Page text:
MILKY QUARTZ, the cloudy white variety of quartz
- VARIETY OF: Quartz
, SiO2 , Silicon Dioxide.
- USES: Ornamental stone.
- COLOR: various shades of white, usually milky.
- INDEX OF REFRACTION: 1.544-1.553
- BIREFRINGENCE: 0.009
- HARDNESS: 7
- CLEAVAGE: none
- CRYSTAL SYSTEM: trigonal
is any quartz crystal or cluster that is white in color and cloudy.
The cloudy white character of the crystals is what lead to the variety name, milky.
The cloudiness of milky quartz comes from microscopic inclusions of fluids that have been encased in the crystal from the time the crystal first grew.
From a cynical point of view the inclusions have ruined the crystal from being used for the many purposes that quartz crystals are tasked to do (e.g. gemstones or optic purposes).
However, milky quartz is used in many fine ornamental carvings and the fluid inclusions can give milky quartz a attractive greasy luster unlike the other varieties of quartz.
Milky quartz is often responsible for the cloudy phantoms inside of otherwise clear
The milky quartz may have formed at an early stage of the crystal's growth and a later stage of clear quartz growth covered the milky quartz.
The effect results in seemingly a crystal within a crystal and the interior crystal may have a ghostly look, hence the name phantom.
The milky quartz-amethyst phantom combination results in an ornamental stone called chevron amethyst.
The bands of amethyst and milky quartz make thin well defined chevrons of purple and white that are attractive as polished stones and in ornamental carvings.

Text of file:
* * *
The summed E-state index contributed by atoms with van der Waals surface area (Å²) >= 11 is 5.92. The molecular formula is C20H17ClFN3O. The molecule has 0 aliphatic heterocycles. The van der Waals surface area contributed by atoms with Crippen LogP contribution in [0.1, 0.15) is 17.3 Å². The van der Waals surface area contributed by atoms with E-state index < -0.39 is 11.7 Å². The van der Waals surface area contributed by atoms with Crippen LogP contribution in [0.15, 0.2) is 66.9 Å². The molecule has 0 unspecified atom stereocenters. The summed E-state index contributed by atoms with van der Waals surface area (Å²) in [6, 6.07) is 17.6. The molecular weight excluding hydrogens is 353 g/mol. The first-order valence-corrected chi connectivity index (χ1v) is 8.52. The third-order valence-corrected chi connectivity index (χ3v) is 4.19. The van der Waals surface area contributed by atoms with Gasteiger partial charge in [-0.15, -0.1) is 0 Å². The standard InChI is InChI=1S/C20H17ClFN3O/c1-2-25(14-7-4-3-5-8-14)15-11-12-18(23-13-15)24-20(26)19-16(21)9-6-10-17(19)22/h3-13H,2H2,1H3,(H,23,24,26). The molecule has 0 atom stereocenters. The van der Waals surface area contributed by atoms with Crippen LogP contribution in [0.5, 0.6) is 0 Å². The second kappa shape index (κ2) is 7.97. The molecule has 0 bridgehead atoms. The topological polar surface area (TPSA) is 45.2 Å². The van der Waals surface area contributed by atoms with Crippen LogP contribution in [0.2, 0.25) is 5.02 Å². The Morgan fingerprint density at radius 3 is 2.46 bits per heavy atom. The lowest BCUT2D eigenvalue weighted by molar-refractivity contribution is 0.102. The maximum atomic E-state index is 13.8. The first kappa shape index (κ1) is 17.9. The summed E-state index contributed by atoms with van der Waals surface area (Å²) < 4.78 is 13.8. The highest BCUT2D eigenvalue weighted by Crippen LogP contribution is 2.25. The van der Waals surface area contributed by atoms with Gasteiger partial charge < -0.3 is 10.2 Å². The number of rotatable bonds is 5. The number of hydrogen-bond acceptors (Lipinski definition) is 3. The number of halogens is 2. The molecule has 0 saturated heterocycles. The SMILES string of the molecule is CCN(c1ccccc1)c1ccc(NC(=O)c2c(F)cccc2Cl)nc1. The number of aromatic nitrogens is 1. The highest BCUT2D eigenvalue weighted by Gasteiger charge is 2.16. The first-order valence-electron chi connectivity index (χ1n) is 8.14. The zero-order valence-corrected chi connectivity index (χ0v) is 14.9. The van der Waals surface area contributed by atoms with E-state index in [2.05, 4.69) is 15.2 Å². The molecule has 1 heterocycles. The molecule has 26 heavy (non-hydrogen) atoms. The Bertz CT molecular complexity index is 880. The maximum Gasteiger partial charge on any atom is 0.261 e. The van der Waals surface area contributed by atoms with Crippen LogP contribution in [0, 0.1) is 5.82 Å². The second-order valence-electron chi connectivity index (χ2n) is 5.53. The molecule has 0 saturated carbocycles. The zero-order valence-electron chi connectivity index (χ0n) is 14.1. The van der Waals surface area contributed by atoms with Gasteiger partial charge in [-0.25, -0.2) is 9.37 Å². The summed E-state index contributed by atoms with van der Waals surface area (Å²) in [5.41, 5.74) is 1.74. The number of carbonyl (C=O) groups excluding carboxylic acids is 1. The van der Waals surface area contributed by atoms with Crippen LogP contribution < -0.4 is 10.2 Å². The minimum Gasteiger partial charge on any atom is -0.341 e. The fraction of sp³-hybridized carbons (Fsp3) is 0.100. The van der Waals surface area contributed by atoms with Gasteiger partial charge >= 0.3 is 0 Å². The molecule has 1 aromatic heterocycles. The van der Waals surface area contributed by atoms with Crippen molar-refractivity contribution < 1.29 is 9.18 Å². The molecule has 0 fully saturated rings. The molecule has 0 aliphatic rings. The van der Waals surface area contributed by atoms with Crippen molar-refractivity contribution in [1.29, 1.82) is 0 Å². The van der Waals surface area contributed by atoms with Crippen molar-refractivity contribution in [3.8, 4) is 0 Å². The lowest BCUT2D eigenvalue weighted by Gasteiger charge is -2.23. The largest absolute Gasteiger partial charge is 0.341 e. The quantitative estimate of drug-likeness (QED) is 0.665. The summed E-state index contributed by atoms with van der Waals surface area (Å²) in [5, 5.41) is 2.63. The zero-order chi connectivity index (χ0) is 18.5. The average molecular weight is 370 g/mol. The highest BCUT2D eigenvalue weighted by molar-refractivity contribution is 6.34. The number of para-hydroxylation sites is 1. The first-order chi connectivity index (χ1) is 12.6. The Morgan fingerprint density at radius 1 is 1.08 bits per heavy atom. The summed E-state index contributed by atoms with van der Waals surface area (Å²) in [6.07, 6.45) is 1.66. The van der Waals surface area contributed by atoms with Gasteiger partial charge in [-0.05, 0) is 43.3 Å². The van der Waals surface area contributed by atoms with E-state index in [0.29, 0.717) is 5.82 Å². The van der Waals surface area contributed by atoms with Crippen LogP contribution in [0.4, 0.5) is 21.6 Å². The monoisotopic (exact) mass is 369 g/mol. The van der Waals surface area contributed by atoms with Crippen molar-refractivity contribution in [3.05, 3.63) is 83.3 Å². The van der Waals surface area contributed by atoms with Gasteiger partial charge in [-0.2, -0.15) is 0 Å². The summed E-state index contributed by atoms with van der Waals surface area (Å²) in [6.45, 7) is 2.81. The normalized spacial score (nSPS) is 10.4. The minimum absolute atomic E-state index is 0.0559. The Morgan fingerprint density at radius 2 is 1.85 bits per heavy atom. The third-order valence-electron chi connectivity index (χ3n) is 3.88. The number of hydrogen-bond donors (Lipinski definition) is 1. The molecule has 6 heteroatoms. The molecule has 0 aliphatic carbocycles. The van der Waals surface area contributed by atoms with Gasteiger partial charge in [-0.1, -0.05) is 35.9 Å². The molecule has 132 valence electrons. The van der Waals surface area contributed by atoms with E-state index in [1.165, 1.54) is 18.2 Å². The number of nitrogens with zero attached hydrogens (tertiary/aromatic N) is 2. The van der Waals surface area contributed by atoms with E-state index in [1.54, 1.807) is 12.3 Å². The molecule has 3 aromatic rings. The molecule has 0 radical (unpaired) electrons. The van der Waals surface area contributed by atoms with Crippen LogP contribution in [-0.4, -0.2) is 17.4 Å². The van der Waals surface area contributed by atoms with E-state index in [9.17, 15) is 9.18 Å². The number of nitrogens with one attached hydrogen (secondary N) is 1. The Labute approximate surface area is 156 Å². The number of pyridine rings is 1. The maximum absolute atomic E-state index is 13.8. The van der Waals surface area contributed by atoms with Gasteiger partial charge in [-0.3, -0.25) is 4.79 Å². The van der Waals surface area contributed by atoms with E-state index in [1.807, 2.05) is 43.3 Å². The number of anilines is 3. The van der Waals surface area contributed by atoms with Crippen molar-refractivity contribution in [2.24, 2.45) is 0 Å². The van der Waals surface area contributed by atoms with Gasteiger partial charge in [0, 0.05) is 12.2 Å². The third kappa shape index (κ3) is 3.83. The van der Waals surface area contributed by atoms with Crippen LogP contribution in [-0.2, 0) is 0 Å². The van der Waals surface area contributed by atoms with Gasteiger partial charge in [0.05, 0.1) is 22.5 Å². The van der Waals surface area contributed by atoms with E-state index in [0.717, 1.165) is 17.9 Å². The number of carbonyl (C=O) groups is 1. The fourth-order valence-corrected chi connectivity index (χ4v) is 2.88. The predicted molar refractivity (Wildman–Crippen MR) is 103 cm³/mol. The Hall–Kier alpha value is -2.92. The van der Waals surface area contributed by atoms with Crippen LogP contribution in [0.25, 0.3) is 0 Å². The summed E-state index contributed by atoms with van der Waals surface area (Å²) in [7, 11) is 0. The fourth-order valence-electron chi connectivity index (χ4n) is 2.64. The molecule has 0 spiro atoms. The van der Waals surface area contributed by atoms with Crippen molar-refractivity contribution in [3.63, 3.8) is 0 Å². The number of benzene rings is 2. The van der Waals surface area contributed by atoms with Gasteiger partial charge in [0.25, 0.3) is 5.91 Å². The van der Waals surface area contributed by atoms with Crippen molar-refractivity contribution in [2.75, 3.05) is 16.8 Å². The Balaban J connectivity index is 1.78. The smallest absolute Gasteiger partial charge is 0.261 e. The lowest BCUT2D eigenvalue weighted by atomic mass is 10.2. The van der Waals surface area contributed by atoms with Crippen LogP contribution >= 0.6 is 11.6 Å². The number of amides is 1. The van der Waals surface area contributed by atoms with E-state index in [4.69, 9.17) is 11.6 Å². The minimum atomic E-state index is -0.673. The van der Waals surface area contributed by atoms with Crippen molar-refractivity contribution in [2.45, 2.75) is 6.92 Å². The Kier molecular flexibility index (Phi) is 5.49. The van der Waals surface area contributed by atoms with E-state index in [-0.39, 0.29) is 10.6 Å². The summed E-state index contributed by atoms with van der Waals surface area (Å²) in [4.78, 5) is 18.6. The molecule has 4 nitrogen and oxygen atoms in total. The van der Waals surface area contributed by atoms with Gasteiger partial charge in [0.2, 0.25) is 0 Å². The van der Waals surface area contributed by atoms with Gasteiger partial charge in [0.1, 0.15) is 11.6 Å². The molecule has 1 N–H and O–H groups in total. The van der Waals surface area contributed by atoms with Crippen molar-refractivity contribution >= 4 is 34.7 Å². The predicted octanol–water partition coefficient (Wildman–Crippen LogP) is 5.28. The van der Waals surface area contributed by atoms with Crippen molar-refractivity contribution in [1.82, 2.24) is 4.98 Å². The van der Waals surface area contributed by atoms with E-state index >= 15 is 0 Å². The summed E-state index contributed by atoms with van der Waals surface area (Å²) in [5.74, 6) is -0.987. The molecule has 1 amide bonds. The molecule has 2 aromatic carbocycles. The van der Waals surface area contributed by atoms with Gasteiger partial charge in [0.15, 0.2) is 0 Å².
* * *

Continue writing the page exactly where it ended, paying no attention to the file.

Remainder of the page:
A Quartz Phantom
Milky quartz is occasionally associated with
gold in hydrothermal veins.
Prospectors searching for gold laden ore look for outcrops of milky white quartz veins.
Many of the most beautiful gold specimens are the ones that have the lacy gold extruding from the pure white milky quartz.
Other attractive associations with milky quartz include those with
rhodochrosite (pictured above),
micas and many many others.
Milky quartz is only one of several different quartz varieties.
Other varieties that form macroscopic (large enough to see) crystals are as follows:
- Amethyst is the purple gemstone variety.
- Citrine is a yellow to orange gemstone variety that is rare in nature but is often created by heating Amethyst.
- Prasiolite is a leek-green gemstone variety that is rare in nature but is created by heating Amethyst from certain locations.
- Rock crystal is the clear variety that is also used as a gemstone.
- Rose quartz is a pink to reddish pink variety.
- Smoky quartz is the brown to gray variety.
is a general term for several microscopic quartz varieties.